The key initiatives of the mission to achieve the sustainable revitalization of the river included directions for maintaining the e-flow of the river, restoration of Yamuna Flood Plains, restoration of the natural stormwater drainage system, safe waste disposal, adequate sewage treatment, the optimum function of the treatment plants, maintenance of biodiversity etc.
Though the deadline to meet the assigned targets for cleaning the river was decided to be March 31, 2017, the principal committee was able to achieve the goal partially till July 2018. The NGT slamming the inactive progression of the principal committee formulated the Yamuna Monitoring Committee (YMC) to inspect and report the progress of these administrative stakeholders.
Yamuna Monitoring Committee Report
With the consistent failure of the regulatory departments to achieve deadlines and hence compromising with the river water quality, it became necessary for a judicial monitoring committee to inspect the on-ground implementations and challenges.
“It is necessary to keep an eye on the claims being made by the Government agencies which have a public duty to prevent water pollution.” mentions the YMC Report highlighting the false claims by administrative bodies. To the astonishment of the committee, while the DJB and DPCC didn’t have records for the population living in about 1800 unauthorized colonies, the DDA was unable to prevent visible illegal intrusion and large scale encroachments in the floodplain regions.
The report not only disapproved the unsuitable standards and compliance measures of 13 common effluent treatment plants for industries and 9 sewage treatment plants, but it also reported the absence of such CETPS in 11 industrial clusters and lack of sewage disposal connections in unauthorized colonies which constitute about 14% of Delhi’s total population.
Various action plans for trapping of drains to prevent sewage by DJB, improvement in sewerage network and barring hazardous waste by DDA, maintenance of E-flow by UYRB, the involvement of the neighboring states, preventing idol immersion, consumption of treated wastewater also remained unfulfilled.
“Further NGT directions will be needed as these bodies have not generally shown any enthusiasm to attend meetings called on this subject”, mentions the YMC report. Though the YMC’s pressure has mobilized the functioning of the principal committee, it has clearly highlighted the unwillingness of these organizations to combat water pollution.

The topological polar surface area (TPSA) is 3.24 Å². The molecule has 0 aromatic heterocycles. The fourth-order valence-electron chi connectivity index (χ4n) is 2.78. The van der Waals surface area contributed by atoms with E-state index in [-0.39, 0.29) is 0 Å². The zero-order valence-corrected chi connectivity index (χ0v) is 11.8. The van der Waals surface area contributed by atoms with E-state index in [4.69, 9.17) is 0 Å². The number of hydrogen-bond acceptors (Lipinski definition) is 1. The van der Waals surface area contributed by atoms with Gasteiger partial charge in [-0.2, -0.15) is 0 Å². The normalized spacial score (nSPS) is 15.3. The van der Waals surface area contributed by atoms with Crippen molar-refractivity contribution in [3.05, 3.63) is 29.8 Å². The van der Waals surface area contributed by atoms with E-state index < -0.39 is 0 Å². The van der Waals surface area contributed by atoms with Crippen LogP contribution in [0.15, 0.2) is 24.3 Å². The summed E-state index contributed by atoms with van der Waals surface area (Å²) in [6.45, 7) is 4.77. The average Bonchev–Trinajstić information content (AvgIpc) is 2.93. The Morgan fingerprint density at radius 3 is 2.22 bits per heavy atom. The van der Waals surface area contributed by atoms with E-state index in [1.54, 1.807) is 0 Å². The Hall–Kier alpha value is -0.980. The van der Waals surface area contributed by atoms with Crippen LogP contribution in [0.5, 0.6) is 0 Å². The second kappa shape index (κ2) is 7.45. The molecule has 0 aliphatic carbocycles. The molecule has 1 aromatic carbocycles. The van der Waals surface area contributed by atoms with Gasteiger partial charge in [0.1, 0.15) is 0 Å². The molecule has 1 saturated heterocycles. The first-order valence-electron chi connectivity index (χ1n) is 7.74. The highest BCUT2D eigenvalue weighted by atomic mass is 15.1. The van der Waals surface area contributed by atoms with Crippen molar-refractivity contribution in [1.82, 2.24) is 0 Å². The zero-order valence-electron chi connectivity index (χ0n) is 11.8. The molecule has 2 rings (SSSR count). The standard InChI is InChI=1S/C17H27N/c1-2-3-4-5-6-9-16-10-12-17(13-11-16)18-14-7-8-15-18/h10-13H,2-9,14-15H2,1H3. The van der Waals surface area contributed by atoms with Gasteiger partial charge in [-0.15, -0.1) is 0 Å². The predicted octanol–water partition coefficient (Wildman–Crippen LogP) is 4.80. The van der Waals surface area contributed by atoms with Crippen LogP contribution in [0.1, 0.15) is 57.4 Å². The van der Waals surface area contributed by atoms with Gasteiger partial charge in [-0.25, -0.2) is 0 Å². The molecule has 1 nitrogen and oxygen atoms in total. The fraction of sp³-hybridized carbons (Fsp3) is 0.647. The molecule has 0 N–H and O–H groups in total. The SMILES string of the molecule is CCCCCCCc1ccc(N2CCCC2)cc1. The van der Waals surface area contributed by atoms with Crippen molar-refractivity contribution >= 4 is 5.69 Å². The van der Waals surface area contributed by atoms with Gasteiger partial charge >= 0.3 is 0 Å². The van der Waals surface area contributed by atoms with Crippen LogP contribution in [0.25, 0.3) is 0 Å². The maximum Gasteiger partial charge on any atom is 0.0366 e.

To conclude, targets are being achieved by the government organizations, but at a sluggish pace and only under high pressure. The in-charge departments seek excuses like an absence of funds, inter/intra departmental issues, unpreparedness, etc to delay their work. The situations like COVID-19 and the absence of labor are also being used to shift deadlines. YMC has multiple times complained about the uncooperative behavior of several departments.
The report has been successful in bringing out the actual picture of the progress achieved for cleaning the river. The judicial body intervention has catalyzed the implementations of the action plans and made the regulatory bodies answerable. The appointment of the committee turned out to be a crucial step for reporting the factual on-ground implementations made by the departments to the NGT so that real-time solutions could be sorted by the NGT.
Will we see a clean river?
Assessing government actions makes at least one thing clear that a rejuvenated Yamuna is none’s priority. Governmental departments are needed to be dragged by the judiciary to take action. Masterplans are being implemented only rapidly on the sheets but remain fatigued on-ground and yet the pressing priority is still unaddressed by the public.
The public of Delhi for whom the Yamuna is a necessity needs to be aware of what is required for achieving the sanctity of the river and how to engage with the government. We need to discuss what changes are required on the personal, community, and administrational levels for attaining a clean river for us to sustain.
We need to be aware of what changes are necessary and then demand those changes for our survival. Therefore in the final article of the mission The Trickling Stream of River Yamuna, we shall discuss the solutions required on various levels for revitalizing the river.
(This story is a part of Trickling Stream of River Yamuna by Yash.)